To create a DocumentDB account, go to the Azure Portal at https://portal.azure.com and once signed-in click the + New link at the top left, choose Databases and then NoSQL (DocumentDB)

For account ID you just need to provide a unique name for your DocumentDB account. Leave the NoSQL API value at its default of DocumentDB and choose the appropriate Azure subscription from the list. Provide a unique name for the Resource Group that will contain your DocumentDB resources and then select an Azure region from the Location list. If you don't know which region to choose, just pick one that's near you.

1. Create a Function App

If you haven't used Azure Functions before, the starting point is here https://functions.azure.com/. From there you can either sign in to your existing Azure subscription or create a free account to try Functions out. Once you're done with the sign-up / sign-in, you'll get to here:

If you have more than one Azure subscription, you can select it here. You then need to choose a unique name for your Function App and select an Azure Region where your function will be deployed to. If you're unsure which region to choose, just pick one that's nearest to whatever part of the world you're in.

2. Create the First Function

A few moments after you click the Create + get started button you'll be taken to the Azure Portal where the Function app blade will be open at the quick start page

Using these options, it's really simple to get started quickly with a pre-built Azure Function. The first function we are going to create will run on a schedule, so we'll choose the Timer scenario and C# as the language. Click the Create this function button. After a few moments you'll find yourself in the Azure Portal on the Function App blade. You'll get a few useful hints to help you find your way around, but once you're done with them you should find yourself in the Code view.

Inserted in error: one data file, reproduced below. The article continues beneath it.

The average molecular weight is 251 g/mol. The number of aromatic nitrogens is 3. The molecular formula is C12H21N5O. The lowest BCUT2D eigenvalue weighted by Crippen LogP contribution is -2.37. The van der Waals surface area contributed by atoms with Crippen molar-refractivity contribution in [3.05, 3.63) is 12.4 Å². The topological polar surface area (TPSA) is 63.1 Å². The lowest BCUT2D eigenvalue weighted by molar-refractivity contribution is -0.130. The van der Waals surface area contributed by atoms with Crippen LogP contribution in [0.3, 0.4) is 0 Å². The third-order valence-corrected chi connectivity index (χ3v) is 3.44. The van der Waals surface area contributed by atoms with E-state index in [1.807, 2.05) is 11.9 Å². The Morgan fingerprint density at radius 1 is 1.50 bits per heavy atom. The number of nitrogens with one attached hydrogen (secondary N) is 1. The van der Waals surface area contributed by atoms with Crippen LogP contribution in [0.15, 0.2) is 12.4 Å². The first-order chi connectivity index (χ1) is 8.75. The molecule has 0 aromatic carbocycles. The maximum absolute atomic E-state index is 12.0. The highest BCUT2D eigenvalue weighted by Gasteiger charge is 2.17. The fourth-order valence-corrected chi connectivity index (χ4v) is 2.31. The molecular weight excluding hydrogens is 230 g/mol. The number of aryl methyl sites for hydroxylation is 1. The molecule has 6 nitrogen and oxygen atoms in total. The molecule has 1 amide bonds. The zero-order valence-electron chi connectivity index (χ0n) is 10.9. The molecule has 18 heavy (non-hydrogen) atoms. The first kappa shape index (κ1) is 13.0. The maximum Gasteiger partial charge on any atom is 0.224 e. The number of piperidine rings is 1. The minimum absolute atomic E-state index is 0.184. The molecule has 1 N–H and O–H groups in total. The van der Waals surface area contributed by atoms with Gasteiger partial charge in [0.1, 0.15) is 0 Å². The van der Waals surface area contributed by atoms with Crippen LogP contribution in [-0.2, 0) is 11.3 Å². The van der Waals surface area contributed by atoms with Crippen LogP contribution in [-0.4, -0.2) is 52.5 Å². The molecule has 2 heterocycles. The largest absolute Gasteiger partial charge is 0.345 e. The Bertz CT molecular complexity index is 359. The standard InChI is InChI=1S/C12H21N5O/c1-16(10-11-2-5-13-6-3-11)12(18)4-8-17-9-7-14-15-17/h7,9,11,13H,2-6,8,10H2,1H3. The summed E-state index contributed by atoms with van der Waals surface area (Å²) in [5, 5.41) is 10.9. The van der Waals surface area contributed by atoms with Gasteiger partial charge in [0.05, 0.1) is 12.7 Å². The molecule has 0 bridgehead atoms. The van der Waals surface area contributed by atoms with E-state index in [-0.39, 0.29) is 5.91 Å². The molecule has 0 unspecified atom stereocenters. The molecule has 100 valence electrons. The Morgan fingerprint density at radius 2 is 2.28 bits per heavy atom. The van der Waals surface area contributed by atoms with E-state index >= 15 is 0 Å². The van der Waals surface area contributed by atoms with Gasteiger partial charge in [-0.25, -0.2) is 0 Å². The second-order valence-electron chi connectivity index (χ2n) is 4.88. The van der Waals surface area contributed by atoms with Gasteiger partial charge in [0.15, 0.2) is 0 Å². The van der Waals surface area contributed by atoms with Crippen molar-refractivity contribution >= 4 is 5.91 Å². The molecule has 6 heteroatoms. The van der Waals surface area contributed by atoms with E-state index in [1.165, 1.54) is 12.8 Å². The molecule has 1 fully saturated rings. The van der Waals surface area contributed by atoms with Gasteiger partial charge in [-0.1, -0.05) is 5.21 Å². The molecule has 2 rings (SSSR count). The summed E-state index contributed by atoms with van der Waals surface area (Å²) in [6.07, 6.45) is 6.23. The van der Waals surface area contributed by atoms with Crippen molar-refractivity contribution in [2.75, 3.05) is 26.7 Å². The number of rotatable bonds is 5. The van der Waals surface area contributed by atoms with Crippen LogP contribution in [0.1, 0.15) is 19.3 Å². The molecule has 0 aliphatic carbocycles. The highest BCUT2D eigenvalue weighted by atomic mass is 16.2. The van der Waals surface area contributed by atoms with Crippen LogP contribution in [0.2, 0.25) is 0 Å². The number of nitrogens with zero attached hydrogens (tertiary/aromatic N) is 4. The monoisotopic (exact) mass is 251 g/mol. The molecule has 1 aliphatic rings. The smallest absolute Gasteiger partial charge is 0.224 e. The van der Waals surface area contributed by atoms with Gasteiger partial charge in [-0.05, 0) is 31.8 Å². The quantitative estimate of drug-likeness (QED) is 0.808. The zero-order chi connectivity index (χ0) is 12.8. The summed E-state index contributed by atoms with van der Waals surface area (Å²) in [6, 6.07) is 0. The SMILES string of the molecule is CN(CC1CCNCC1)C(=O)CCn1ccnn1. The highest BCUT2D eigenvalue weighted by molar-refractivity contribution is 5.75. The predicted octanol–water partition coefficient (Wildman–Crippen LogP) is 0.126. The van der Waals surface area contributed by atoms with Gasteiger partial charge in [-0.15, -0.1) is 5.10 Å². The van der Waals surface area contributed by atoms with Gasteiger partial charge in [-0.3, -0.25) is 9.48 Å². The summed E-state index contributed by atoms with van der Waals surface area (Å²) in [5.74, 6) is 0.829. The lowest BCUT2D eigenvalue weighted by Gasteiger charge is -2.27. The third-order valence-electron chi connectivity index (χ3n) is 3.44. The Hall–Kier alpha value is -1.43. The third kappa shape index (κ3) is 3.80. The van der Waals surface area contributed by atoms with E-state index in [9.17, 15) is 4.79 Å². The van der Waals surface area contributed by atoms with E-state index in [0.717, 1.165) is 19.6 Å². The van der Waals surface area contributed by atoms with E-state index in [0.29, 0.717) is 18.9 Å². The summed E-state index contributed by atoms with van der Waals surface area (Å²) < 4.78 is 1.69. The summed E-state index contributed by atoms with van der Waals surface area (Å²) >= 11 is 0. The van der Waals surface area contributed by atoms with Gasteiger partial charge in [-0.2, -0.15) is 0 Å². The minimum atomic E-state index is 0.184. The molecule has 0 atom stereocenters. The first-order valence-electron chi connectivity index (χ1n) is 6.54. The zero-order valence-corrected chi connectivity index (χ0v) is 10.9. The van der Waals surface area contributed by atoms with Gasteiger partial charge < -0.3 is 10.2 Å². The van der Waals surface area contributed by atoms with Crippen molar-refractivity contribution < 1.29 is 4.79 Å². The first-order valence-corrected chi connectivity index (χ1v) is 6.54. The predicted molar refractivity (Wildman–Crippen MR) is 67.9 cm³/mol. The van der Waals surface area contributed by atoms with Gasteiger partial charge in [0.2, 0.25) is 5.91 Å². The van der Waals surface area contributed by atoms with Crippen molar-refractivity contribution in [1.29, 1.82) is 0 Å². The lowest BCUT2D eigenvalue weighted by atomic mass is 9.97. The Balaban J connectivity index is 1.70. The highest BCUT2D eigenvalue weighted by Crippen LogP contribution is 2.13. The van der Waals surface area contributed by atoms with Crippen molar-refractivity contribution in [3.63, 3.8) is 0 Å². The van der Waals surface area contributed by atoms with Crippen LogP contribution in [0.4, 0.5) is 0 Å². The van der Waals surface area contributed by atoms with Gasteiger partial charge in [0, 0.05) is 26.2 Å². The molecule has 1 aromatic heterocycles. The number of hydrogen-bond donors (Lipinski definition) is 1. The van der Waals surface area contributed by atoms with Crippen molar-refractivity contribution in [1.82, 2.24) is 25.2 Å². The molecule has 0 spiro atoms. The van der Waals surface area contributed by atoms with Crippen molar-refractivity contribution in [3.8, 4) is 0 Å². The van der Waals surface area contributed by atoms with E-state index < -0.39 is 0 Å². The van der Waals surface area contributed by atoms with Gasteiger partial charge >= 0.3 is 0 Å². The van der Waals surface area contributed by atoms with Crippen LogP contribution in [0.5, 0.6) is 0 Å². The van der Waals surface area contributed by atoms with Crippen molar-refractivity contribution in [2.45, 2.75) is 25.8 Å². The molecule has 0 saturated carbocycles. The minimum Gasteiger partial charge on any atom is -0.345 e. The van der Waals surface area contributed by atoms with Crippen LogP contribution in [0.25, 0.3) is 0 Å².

Near the top right, click the "View Files" and "Logs" buttons. This will open up some additional panels which will make things a little easier. In the files panel, which will appear on the right when you click View Files, there are two files where all the magic of Azure Functions happens!

  • run.csx is a C# script file which is where we will write our code.
  • function.json provides some configuration information for our function, including details of its inputs and outputs.

At this point, you have a fully working Azure Function. It's a timer function and it's configured to fire every five minutes. If you click the Run button at the top of the code panel, the function will run. Nothing will happen, but if you click Logs near the top right, you'll get a log panel appear at the bottom and in there you should see something like:

2017-01-17T11:25:00.013 Function started (Id=de84439b-b897-4890-8803-4ecfd59a670d)
2017-01-17T11:25:00.013 C# Timer trigger function executed at: 1/17/2017 11:25:00 AM